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  15. I don’t usually talk to myself, but I think it has value, so I’ve been trying to do more of it. Isn’t it an educational tool? You learn better and remember better when you use more than one sense. When you’re learning a language, you read the word, write it, speak it, and listen to it spoken out loud. Thoughts are such slippery things, especially as you get older and have too many thoughts mixed together.

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    1. Nicki, you’re right about how we learn a language so why not apply those concepts to remembering things. This is a smart way of looking at this topic. I know that when I get in the car to run errands I tell myself out loud where I want to go and the order in which I’ll be going. I started that years ago when we moved here from elsewhere and I was forever lost on the interstates. I guess I’m doing the same thing now inside the house.

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    1. Marty, I have to tell myself out loud where I’m going when I get in the car. I do it out of habit now. I gave up on plotting the most efficient route [traffic construction everywhere], but thanks to talking to myself I am happy to get a few things done with as little backtracking as possible. Small victories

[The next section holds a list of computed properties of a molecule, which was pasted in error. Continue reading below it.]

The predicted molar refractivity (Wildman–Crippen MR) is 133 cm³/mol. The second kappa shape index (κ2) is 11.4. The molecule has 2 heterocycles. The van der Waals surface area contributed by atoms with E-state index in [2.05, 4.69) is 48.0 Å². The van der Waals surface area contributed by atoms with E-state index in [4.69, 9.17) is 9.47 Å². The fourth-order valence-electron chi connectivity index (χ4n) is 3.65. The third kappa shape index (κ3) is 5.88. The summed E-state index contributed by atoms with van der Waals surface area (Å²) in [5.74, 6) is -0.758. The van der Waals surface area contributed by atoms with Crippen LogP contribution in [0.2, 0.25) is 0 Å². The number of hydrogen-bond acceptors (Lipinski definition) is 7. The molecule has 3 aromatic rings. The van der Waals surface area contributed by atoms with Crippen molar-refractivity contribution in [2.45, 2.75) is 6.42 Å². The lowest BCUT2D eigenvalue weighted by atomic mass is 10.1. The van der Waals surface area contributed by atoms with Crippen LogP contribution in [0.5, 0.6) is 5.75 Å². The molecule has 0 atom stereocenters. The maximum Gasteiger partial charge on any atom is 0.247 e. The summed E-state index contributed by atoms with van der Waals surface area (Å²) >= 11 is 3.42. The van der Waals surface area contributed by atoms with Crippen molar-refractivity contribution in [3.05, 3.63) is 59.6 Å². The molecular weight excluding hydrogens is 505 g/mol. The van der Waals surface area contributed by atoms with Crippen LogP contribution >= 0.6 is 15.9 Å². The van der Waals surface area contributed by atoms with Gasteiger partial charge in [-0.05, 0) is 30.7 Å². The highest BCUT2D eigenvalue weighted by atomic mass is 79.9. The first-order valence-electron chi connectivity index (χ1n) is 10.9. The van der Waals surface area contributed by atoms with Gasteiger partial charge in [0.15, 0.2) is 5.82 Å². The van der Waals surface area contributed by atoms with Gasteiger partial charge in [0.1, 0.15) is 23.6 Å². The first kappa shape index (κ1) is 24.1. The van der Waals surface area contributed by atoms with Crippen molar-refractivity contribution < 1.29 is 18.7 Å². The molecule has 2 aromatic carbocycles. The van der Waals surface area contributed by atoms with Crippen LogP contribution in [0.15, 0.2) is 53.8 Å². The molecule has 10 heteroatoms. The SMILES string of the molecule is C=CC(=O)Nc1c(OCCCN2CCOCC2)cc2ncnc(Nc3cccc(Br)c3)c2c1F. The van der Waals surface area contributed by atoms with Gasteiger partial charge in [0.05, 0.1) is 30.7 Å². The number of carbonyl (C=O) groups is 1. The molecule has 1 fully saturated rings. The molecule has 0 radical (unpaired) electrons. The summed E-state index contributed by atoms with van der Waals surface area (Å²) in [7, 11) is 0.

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  16. It’s a really good thing to talk out loud to yourself! I’m doing it more and more as I age – it’s becoming my life line.

    I say out loud something along the lines “I am putting my spare key right here…”. Or “I’m putting my passport in this drawer”; if I don’t do
    this, then I’m done for and I might find myself running around in circles.

    My sister who is 64 (one year younger than me) is doing this too, so we have fun comparing notes and encouraging each other to keep talking out loud ! This talking out loud is saving my butt. 😂. So, you are in good company.

    Keep up the talking to yourself- it works!

    Susan Grace

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    1. Susan, I hadn’t realized how useful it is to talk to yourself, but you’re right. I like your idea of telling yourself what you’re doing as you do it. I know what you mean about running around in circles, and I tire of that, so I’ll take your advice and talk to myself more. As long as I listen it’ll be good.

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  17. If I walk into a room and forget why I came, I pinch myself, wait a while and the right thought comes . . . usually.